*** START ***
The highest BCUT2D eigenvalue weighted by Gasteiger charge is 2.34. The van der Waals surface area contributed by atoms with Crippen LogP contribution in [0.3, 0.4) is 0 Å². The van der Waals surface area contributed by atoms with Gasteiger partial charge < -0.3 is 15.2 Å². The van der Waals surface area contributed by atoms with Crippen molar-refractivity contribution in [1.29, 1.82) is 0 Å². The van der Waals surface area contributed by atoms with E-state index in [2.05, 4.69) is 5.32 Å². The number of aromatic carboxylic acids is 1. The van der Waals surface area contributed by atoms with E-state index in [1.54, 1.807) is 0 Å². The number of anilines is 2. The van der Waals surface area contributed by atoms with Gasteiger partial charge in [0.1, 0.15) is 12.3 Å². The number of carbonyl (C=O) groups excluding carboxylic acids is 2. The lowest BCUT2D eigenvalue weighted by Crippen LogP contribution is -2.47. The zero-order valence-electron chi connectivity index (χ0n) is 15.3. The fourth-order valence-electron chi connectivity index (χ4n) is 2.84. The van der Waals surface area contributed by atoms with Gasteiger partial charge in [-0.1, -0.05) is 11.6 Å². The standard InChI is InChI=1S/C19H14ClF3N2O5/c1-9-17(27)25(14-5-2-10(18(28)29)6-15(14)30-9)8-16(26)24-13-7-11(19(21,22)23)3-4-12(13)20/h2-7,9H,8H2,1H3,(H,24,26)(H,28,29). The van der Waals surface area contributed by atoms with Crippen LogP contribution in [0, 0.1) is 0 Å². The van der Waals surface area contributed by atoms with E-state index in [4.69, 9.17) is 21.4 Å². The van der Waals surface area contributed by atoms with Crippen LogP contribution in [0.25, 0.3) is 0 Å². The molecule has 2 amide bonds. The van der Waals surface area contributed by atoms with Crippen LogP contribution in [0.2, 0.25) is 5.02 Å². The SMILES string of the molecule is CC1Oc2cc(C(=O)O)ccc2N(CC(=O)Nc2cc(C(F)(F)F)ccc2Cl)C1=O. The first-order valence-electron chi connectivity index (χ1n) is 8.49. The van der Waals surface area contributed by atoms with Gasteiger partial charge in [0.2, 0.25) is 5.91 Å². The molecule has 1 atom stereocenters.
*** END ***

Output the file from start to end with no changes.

The highest BCUT2D eigenvalue weighted by Gasteiger charge is 2.34. The van der Waals surface area contributed by atoms with Crippen LogP contribution in [0.3, 0.4) is 0 Å². The van der Waals surface area contributed by atoms with Gasteiger partial charge < -0.3 is 15.2 Å². The van der Waals surface area contributed by atoms with Crippen molar-refractivity contribution in [1.29, 1.82) is 0 Å². The van der Waals surface area contributed by atoms with E-state index in [2.05, 4.69) is 5.32 Å². The number of aromatic carboxylic acids is 1. The van der Waals surface area contributed by atoms with E-state index in [1.54, 1.807) is 0 Å². The number of anilines is 2. The van der Waals surface area contributed by atoms with Gasteiger partial charge in [0.1, 0.15) is 12.3 Å². The number of carbonyl (C=O) groups excluding carboxylic acids is 2. The lowest BCUT2D eigenvalue weighted by Crippen LogP contribution is -2.47. The zero-order valence-electron chi connectivity index (χ0n) is 15.3. The fourth-order valence-electron chi connectivity index (χ4n) is 2.84. The van der Waals surface area contributed by atoms with Gasteiger partial charge in [-0.1, -0.05) is 11.6 Å². The standard InChI is InChI=1S/C19H14ClF3N2O5/c1-9-17(27)25(14-5-2-10(18(28)29)6-15(14)30-9)8-16(26)24-13-7-11(19(21,22)23)3-4-12(13)20/h2-7,9H,8H2,1H3,(H,24,26)(H,28,29). The van der Waals surface area contributed by atoms with Crippen LogP contribution in [0, 0.1) is 0 Å². The van der Waals surface area contributed by atoms with E-state index in [4.69, 9.17) is 21.4 Å². The van der Waals surface area contributed by atoms with Crippen LogP contribution in [0.25, 0.3) is 0 Å². The molecule has 2 amide bonds. The van der Waals surface area contributed by atoms with Crippen LogP contribution in [0.2, 0.25) is 5.02 Å². The SMILES string of the molecule is CC1Oc2cc(C(=O)O)ccc2N(CC(=O)Nc2cc(C(F)(F)F)ccc2Cl)C1=O. The first-order valence-electron chi connectivity index (χ1n) is 8.49. The van der Waals surface area contributed by atoms with Gasteiger partial charge in [0.2, 0.25) is 5.91 Å². The molecule has 1 atom stereocenters.